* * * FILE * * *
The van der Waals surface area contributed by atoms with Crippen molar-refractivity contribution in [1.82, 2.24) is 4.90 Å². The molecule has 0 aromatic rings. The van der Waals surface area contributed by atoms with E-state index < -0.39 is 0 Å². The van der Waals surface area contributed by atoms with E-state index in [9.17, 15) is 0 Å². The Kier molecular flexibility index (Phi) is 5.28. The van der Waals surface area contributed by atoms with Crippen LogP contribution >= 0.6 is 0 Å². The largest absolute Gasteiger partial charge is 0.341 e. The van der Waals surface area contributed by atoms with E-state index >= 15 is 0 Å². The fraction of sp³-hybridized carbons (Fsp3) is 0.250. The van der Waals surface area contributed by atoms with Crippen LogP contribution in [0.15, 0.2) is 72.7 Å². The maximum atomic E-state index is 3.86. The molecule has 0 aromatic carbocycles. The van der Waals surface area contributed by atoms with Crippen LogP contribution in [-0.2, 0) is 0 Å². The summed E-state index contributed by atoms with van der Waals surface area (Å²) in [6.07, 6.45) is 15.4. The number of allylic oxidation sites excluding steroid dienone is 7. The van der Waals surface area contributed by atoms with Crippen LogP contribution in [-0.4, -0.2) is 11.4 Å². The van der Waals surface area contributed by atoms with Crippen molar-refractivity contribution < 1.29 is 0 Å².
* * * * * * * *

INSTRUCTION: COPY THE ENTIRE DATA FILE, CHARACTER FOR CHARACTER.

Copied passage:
The van der Waals surface area contributed by atoms with Crippen molar-refractivity contribution in [1.82, 2.24) is 4.90 Å². The molecule has 0 aromatic rings. The van der Waals surface area contributed by atoms with E-state index < -0.39 is 0 Å². The van der Waals surface area contributed by atoms with E-state index in [9.17, 15) is 0 Å². The Kier molecular flexibility index (Phi) is 5.28. The van der Waals surface area contributed by atoms with Crippen LogP contribution >= 0.6 is 0 Å². The largest absolute Gasteiger partial charge is 0.341 e. The van der Waals surface area contributed by atoms with E-state index >= 15 is 0 Å². The fraction of sp³-hybridized carbons (Fsp3) is 0.250. The van der Waals surface area contributed by atoms with Crippen LogP contribution in [0.15, 0.2) is 72.7 Å². The maximum atomic E-state index is 3.86. The molecule has 0 aromatic carbocycles. The van der Waals surface area contributed by atoms with Crippen LogP contribution in [-0.2, 0) is 0 Å². The summed E-state index contributed by atoms with van der Waals surface area (Å²) in [6.07, 6.45) is 15.4. The number of allylic oxidation sites excluding steroid dienone is 7. The van der Waals surface area contributed by atoms with Crippen LogP contribution in [-0.4, -0.2) is 11.4 Å². The van der Waals surface area contributed by atoms with Crippen molar-refractivity contribution < 1.29 is 0 Å².